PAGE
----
Before the interview starts, I’m briefly mistaken as a member of the band by one of the club’s staff members who delivers beer and vodka to the band room where our interview will take place. Sam, in his flannel and intoxicated with the love of his family, opens up to me with no problem. His answers pour out like thawing ice and the interview goes terrifically considering I’ve never done this before. I break the ice with a question I’d been dying to ask ever since I’d first heard about Sam Roberts, the band that had captured the heart of Canada in 2004. The question is a joke, but his answer is real, and he makes it all make sense.

“I have to ask, is it mandatory for guys in the band to have bad-ass black jackets and rugged facial hair?”

“I think it has something to do with just being on the road, you know and the materials you need to survive on the road and the look that seems to coincide or be an outgrowth of just living day to day at a hotel…out of your suitcase. Shaving is just not a priority...”

“Goes right down the list…”

“...nor does it have to be. I’m sure if most bankers or lawyers didn’t have to report to the office every day the way they do, there’d be a lot more beards out there, anyway.”

“I think it should be, as it is.”

“We’re bringing back 19th century beard growth.”

“You gonna do the full length mustache and no beard?”

“You mean the sort of civil war mustache? Could happen. Could happen. I’ve never tested my mustache to that extent, so I don’t really know. We have been tooling around with it. It used to be very consistent in that there was always long hair and always a beard on every single member of the band and then you come to believe that it's a necessary part…it’s almost like a Sampson…in the bible. That if you cut if off…”

“You’ll lose your powers?”

“’ll lose your powers. Your career will evaporate in front of your face. But, I don’t think that’s the case. We’re less hesitant to shave if it has to happen, and I’ve done so. Recently, so...”

“I remember turning on the late show in 2004 and you guys played “Don’t Walk Away, Eileen” and I was looking around trying to figure out who was who…”

“And there’s a comfort you can derive from that. In that uniformity. This is also largely a function of touring in Canada during the winter…your scarf isn’t always handy, just an added layer of protection.”

“Being in Vermont for the day makes me realize that I have nothing to complain about if the weather in Canada is anything like this.”

“Just a little worse, actually.”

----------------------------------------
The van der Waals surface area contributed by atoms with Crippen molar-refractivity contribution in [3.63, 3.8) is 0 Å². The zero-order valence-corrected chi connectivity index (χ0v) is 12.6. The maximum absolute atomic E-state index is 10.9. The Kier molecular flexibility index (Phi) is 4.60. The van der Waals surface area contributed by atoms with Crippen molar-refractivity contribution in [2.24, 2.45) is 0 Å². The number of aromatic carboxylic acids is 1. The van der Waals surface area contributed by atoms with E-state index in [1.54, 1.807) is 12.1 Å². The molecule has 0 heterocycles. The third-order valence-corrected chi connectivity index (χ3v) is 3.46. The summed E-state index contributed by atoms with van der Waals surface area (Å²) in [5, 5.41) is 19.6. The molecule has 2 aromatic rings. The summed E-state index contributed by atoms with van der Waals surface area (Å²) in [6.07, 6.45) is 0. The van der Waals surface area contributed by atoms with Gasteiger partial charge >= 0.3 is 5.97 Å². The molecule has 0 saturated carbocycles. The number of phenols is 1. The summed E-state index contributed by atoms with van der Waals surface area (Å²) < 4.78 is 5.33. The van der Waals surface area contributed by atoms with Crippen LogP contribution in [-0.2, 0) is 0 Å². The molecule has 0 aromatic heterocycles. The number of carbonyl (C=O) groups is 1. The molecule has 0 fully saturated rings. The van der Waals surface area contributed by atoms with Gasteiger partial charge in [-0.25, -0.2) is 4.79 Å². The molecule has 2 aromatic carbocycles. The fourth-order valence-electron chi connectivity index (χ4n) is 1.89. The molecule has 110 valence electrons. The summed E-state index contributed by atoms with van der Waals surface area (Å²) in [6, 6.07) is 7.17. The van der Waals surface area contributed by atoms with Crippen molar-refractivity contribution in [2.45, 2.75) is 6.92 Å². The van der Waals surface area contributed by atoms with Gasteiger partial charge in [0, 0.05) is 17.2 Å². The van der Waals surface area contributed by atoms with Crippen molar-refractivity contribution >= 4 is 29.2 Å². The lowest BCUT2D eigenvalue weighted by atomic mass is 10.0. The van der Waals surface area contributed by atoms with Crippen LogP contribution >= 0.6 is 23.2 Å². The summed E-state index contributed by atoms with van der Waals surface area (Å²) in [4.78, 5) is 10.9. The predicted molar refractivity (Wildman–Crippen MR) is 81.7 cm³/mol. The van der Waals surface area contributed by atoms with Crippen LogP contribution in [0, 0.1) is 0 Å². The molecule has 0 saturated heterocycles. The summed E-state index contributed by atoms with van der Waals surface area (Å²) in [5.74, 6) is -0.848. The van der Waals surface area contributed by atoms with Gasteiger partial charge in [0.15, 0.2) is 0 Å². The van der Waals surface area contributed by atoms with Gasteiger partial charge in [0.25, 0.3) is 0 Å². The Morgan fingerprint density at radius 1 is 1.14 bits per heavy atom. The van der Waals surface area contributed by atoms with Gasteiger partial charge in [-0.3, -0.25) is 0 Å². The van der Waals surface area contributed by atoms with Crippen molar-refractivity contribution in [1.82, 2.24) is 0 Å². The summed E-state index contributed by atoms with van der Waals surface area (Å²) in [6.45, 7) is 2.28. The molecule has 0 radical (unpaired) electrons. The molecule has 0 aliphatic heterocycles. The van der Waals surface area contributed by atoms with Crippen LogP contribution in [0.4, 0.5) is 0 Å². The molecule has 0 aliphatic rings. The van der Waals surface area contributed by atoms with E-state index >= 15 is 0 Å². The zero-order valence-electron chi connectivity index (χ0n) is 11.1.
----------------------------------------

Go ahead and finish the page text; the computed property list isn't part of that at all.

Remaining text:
“Makes me wonder why you leave. You guys are so popular up there, you won the Juno award, your last record debuted at number one, Chemical City went gold. What are the advantages of…or why do you continue to return back to this horrible land of…?”

“Well I don’t see it as that. I think there’s always something of the traveling spirit in the musician. Maybe it’s the old troubadour in all of us that feels the need to take your songs and play for as many people in as many far flung places as you possibly can. There’s a basic drive in all of us to always be on the move. And Canada is, as big as it is, a finite place, and at some point you come to the end of your tether or whatever it is and you have to look outwards and onwards. And for us. Obviously, the natural extension of our career in Canada is to come down here. You got 300 Million people down here who have no idea who the hell we are. Those to me are tantalizing odds.”

“That’s a challenge?”

“That’s a challenge. If there ever was a challenge I figure that’s it. I really enjoy coming down here and starting over. Coming back into small rooms and reconnecting with…I guess the whole idea of what our band has represented over the years, the majority of our life as a band is this: Playing small clubs. Trying to prove yourself. Trying to make something happen Trying to convince people you are band worth getting behind, And so Its basically just a return to what we’ve known, Outside of the last few years up in Canada when things somehow managed to click.”

The Band From Left to Right: James Hall, bass; Josh Trager, drums; Dave Nugent, guitars; Sam Roberts, voice, guitar; Eric Fares, keys.